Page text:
by Martin Lemelman
2023 / 80 pages
In 70 AD, after besieging Roman forces destroyed Jerusalem and the Jewish Temple, they went on a destructive rampage through the rest Israel killing thousands of Jews and enslaving thousands more. And, as this graphic novel shares, they also cut down and burned groves of Judean Date Palm Trees.
Eventually, a small group of Jewish forces retreated to the hilltop fortress of Masada. Numbering under one thousand, they tried to outlast a Roman force ten times their size, but it was only a matter of time. And when the Jews lost, they left behind broken weapons, scraps of clothing, and pots to be buried by the drifting sands… only to be uncovered by archeologists millennia later. Amongst those pots was one that contained Judean Date Palm seeds.
The Judean Date Palms that remained after Rome’s rampage didn’t fare well without people around to tend them. Even the wild varieties started dying off, though we’re told it is unclear whether that was due to changes in climate or perhaps the activities of the Crusaders one thousand years later. All we are sure of is that in our modern day the Judean Date Palms were only known by their accounts in the history books – they had been extinct for hundreds of years.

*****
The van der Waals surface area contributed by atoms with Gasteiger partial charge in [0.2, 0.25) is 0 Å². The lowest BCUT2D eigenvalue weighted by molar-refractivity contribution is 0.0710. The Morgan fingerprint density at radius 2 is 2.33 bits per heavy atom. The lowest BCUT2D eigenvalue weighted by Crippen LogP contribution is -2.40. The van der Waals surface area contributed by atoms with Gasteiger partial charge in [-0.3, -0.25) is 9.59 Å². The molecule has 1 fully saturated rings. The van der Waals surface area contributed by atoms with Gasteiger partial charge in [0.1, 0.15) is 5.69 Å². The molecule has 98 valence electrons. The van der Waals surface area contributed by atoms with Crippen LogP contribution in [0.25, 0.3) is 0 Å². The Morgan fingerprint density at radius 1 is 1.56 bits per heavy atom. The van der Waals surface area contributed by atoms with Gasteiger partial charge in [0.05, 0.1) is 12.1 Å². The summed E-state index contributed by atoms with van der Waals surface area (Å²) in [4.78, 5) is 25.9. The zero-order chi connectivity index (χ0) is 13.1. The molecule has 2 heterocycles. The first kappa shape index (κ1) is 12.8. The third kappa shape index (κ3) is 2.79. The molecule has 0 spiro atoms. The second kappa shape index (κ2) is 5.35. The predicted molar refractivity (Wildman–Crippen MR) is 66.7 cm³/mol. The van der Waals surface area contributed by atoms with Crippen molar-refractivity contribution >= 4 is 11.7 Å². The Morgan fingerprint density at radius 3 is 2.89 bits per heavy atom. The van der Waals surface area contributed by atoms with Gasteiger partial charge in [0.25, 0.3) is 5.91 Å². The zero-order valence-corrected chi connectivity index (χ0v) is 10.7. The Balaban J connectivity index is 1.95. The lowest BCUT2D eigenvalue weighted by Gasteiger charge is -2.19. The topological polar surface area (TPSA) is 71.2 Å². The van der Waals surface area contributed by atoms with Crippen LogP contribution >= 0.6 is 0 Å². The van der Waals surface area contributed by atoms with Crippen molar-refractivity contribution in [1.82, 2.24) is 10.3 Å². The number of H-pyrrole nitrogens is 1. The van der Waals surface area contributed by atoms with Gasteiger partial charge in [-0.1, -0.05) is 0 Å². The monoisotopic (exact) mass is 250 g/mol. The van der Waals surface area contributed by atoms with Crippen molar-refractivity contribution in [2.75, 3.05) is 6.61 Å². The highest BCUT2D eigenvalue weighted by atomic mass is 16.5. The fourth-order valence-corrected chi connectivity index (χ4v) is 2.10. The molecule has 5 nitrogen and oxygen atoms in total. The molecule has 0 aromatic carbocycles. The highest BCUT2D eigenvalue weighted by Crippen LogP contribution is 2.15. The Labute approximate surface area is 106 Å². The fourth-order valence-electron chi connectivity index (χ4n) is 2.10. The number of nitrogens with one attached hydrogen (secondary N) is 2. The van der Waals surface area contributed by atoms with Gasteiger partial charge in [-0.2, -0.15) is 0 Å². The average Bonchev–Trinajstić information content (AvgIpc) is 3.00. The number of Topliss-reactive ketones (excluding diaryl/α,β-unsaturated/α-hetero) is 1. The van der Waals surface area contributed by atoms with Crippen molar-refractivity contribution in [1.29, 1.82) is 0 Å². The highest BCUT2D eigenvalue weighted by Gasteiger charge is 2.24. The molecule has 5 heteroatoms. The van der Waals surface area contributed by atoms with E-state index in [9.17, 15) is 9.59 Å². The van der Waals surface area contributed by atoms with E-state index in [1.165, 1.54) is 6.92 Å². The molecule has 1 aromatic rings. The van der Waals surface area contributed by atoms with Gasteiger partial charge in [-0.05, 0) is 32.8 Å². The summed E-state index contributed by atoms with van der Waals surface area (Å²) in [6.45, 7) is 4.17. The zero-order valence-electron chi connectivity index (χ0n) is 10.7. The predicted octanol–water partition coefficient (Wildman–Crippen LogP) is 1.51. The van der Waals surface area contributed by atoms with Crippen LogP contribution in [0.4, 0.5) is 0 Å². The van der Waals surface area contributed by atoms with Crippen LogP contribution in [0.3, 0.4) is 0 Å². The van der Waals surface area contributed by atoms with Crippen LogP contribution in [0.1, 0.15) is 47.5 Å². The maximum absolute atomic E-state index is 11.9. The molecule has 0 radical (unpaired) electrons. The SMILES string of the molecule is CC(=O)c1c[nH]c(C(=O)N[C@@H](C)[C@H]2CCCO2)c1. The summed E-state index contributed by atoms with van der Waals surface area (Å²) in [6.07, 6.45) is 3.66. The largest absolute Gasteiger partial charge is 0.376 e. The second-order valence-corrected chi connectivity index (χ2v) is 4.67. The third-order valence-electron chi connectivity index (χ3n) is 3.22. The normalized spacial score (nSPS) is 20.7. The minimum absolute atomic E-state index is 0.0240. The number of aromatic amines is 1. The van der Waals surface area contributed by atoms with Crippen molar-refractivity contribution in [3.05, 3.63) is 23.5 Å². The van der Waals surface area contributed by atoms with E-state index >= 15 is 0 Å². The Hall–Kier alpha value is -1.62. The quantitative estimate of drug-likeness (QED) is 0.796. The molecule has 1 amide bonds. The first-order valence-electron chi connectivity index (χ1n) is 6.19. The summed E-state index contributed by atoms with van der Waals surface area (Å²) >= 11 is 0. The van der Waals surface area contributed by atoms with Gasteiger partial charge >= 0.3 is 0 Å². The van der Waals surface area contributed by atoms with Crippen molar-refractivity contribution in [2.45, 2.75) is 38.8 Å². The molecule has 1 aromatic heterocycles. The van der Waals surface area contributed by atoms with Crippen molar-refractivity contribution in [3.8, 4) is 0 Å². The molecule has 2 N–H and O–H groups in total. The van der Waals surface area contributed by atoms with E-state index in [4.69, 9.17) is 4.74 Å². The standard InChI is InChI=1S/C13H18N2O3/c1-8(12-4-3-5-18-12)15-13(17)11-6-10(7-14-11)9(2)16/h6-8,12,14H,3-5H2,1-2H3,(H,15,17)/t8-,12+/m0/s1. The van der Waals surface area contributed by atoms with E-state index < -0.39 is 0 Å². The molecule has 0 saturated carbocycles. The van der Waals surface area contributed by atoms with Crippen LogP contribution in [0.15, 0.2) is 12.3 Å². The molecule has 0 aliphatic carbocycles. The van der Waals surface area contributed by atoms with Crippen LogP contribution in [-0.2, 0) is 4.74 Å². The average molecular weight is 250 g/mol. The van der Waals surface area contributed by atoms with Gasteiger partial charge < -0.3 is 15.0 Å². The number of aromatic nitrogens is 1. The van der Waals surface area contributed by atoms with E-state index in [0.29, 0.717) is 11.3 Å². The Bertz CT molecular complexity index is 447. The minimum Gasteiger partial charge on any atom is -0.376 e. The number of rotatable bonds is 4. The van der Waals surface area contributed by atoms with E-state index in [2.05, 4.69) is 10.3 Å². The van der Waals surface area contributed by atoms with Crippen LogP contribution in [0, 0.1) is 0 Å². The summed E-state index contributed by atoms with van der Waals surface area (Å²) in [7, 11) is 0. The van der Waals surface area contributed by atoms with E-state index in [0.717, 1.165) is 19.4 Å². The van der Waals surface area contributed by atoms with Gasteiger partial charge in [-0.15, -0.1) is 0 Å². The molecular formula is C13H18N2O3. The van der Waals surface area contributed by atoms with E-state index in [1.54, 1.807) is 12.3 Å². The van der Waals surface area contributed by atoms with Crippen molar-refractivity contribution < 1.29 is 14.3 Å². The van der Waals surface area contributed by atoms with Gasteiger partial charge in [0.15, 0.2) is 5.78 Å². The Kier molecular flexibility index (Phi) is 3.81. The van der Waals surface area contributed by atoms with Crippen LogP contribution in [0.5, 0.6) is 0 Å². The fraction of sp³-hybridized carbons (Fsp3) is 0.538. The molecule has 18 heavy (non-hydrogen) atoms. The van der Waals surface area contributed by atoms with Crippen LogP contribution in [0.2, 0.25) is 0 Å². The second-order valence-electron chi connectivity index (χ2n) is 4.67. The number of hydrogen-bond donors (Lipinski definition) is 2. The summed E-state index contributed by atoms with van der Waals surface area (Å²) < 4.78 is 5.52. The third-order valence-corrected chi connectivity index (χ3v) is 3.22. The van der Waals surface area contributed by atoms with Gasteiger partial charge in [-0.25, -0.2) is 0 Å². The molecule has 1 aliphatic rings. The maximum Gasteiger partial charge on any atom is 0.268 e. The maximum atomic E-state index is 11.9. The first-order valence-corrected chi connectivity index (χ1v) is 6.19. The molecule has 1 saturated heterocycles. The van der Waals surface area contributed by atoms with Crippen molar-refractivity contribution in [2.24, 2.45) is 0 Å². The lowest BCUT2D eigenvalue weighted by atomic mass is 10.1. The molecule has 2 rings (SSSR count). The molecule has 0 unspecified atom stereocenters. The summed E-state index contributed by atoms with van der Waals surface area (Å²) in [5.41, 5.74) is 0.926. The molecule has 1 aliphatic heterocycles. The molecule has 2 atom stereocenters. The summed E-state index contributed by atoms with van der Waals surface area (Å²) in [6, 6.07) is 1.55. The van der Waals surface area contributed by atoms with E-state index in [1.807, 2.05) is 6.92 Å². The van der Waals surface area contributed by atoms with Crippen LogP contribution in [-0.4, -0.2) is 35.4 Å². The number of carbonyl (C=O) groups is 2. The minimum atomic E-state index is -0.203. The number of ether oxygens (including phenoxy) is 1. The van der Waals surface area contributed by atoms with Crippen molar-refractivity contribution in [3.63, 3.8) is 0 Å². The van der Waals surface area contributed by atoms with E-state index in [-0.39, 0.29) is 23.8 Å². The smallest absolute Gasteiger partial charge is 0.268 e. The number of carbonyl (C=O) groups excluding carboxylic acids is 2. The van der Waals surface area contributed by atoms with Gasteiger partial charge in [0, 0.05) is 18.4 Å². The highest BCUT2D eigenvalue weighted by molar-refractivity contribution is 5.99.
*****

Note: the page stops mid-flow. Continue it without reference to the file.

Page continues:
The comic continues the story in 1963, when that the jar of seeds was discovered. The six seeds inside were put in a drawer and forgotten about for 40 more years.
Then a medical researcher got involved. Dr. Sarah Sallon wondered if what she’d read about the Judean Date Palm’s healing powers might have been true. And that got her wondering if those six seeds could be used to revive the species!
As the title gives away, the trees did have an amazing comeback. It was quite a process, involving inventiveness and imagination – who would have thought it could be possible to sprout seeds thousands of years old?
The author is Jewish, and that comes out in a couple of quotes from Jewish commentaries. The first, opening the book, is nonsense, and a young audience might need to be told that nowhere in the Bible does it say, “There is no plant with an angel in heaven tending it and telling it, ‘Grow!'”
The only other caution is that the title miracle is never ascribed to God – He is not mentioned.
This will be fascinating read for students curious about science or history – there’s more than a bit of both here. I’d recommend it for Grade 6 and up, including adults who will appreciate this as a quick, light read about an intriguing topic.